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What is a retailer?

What is a retailer? It’s a question I have asked twice before, but after the Salesforce World Tour in London, it will need answering more often than ever. If Amazon is a tech company, or a logistics company as some define it, then why is it thrashing so many traditional retailers?

The 10,000 visitors to Salesforce were treated to a vision of any business able to manage its customer communications and logistics from initial sales pitch right through to service/product delivery and beyond into service and support.

If any company can do that, using the same tools, then how is a retailer different from an insurance company?

Consider how they are similar: both need to craft good-looking and functional customer interfaces across every device; both need to deliver a compelling, simple and frictionless customer experience; and both need to provide support that is satisfying for the user, inexpensive for the company and process automated for staff.

It’s as if the technology companies are jumping across their traditional vertical sector boundaries and providing the same model for all industries. Tell yourself that is not happening if you want, but it takes no more than a few minutes in Salesforce’s company to see that their vision of an all-industry sales, delivery and service model is fast becoming mainstream, and quite likely to convert a good proportion of companies of a certain size.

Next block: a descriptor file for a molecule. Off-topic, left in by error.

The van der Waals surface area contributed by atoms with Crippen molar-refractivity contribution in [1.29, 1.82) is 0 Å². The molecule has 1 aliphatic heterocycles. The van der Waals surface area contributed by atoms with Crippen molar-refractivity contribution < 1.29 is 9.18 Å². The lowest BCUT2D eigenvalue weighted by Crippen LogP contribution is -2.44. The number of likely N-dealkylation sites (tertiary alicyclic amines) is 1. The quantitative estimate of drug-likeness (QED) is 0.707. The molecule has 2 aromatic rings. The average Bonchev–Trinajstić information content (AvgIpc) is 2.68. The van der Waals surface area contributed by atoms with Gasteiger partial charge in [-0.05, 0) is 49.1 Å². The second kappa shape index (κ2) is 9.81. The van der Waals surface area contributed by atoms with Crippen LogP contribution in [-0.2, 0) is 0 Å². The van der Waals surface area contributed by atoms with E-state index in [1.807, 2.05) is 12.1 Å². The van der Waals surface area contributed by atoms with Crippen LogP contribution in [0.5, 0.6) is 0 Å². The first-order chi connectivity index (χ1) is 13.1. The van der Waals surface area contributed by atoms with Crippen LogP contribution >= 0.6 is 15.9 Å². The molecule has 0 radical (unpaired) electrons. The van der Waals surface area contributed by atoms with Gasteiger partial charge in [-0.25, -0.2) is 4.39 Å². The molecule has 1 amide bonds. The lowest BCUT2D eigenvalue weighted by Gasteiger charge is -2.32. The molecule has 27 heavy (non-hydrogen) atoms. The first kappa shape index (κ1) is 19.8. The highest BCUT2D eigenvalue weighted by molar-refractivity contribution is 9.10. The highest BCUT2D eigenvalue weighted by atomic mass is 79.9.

Which brings us back to wondering, what is a retailer?

Once the tech is standardised – and, much more importantly, actually delivering value to both retailers and their customers – then we can get back to focusing on retailing. Brands with retail operations are having no identity crisis because the heart of their business is still the product and the brand, which may explain why many brands are not necessarily at the cutting edge tech-wise.

Brands also understand about differentiation and market position, and are committed almost obsessively to innovating the product and the look. Other retailers are not so lucky; we already know that location is now more of a liability than a differentiator for many retailers.

Department stores are in the eye of this particular storm, having to shift their focus away from themselves to the brands that are the main focus for shoppers. BHS famously lost definition, through its own brand as well as its products and its prices. Ultimately, it was just there because it was there.

Meanwhile, more and more companies that are not retailers will be prospecting for the hearts and minds of the consumer, and starting to look more like what we currently define as a ‘retailer’. The journey for retailers is finding the next way to automate all the things that anyone else can do well, so they are free to focus on what makes them unique.


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